Comunidad del pacífico en perspectiva - Volumen 2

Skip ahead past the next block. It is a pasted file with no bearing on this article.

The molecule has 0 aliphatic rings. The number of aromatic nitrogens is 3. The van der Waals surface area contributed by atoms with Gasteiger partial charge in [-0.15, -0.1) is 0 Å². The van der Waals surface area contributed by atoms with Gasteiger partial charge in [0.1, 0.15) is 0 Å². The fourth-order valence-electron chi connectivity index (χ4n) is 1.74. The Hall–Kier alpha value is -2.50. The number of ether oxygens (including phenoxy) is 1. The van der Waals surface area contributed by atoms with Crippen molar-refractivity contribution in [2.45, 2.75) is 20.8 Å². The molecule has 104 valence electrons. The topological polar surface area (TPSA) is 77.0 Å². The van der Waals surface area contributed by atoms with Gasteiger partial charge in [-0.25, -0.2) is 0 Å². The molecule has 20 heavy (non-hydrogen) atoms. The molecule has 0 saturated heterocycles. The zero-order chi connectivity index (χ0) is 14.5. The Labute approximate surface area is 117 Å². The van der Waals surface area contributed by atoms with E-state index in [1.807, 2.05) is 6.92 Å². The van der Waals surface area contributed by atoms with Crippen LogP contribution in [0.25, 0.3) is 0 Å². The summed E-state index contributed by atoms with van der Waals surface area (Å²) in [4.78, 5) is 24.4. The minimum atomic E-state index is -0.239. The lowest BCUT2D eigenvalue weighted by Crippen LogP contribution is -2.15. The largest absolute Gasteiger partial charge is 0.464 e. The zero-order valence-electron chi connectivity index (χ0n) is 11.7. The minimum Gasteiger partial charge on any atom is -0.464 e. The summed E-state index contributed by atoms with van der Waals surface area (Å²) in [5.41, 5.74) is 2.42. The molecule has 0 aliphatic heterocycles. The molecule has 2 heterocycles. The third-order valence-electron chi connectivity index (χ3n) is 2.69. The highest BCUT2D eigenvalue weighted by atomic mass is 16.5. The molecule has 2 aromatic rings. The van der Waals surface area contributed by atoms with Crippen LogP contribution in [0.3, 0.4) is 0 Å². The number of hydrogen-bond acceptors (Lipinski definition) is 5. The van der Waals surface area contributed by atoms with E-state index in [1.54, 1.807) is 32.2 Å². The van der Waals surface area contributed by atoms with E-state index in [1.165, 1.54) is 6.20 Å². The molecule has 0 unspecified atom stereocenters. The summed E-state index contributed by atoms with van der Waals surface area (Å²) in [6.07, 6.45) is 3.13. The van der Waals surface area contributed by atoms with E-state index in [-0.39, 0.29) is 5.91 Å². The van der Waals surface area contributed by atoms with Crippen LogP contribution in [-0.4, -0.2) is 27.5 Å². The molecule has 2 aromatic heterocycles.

LA CoMUNIDAD DEL PAcíFICO EN PElÍliPECTIVA'/ F. Onego VícU11a couId all fit into the Australian land mass and still leave room for Japan. the two Koreas, Taiwan and P.N.C. Its richness is generaIly assessed in terms of its abundance of natural resources and fertile soils. Its population is currently 14.3 million and wiII still be un– der 20 million by the end of the century, whereas the combined po– pulations of the countries just mentioned are about 500 million and will exceed 750 million by the year 2000. These facts ilIustrate the problem which faces Australia without the need for further embeIlishment. They aIso indicate some of the reasons for its preoccupation with the Western rim of the Pacific -the countries to the near North- rather than with the Eastern. A further reason for this preoccupation is its special relationship with Papua New Guinea. This historie link, initiated by a League of Nations mandate and preserved by a United Nations trusteeship, has amounted, although it was never sought on that basis, to a colonial relationship. Now that Papua New Guinea has achieved independence. a large proportion of Australia's aid funds are direc– ted to it. The first strategic observation forced upon Australia from' the north is the immense human tide of refugees flowing out of Indo– china. Since the end of what is now caUed the second Vietnam was in 1975 more than a million people have been uprooted, the lar– gest displacement since WorId War n. Since the latest Vietnam war against Cambodia and the Chinese invasion of Vietnam, that figure has been greatly increased and will continue 10 grow. The era of the boat people has begun. Indochina is today the scene of the greatest human tragedy the modern worId has witnessed. The rulers of Russia, China, Vietnam and Cambodia itself all admit that in the past four years, the po– pulation of Cambodia has been reduced from 8 million to 5 mi– Ilion, that is by almost 40%. Up to 3 million people have either been executed with indescribable brutality, or have died of· star– vation. In the history of human horror what has happened in Cam– bodia has few paraIlels. In Vietnam, where the vietors in the war were more humane, 1 million peoplehave been ldlled, plaá~d in concentration caitlps, or in what are euphemistically ·called "new económic zones", or dri" 78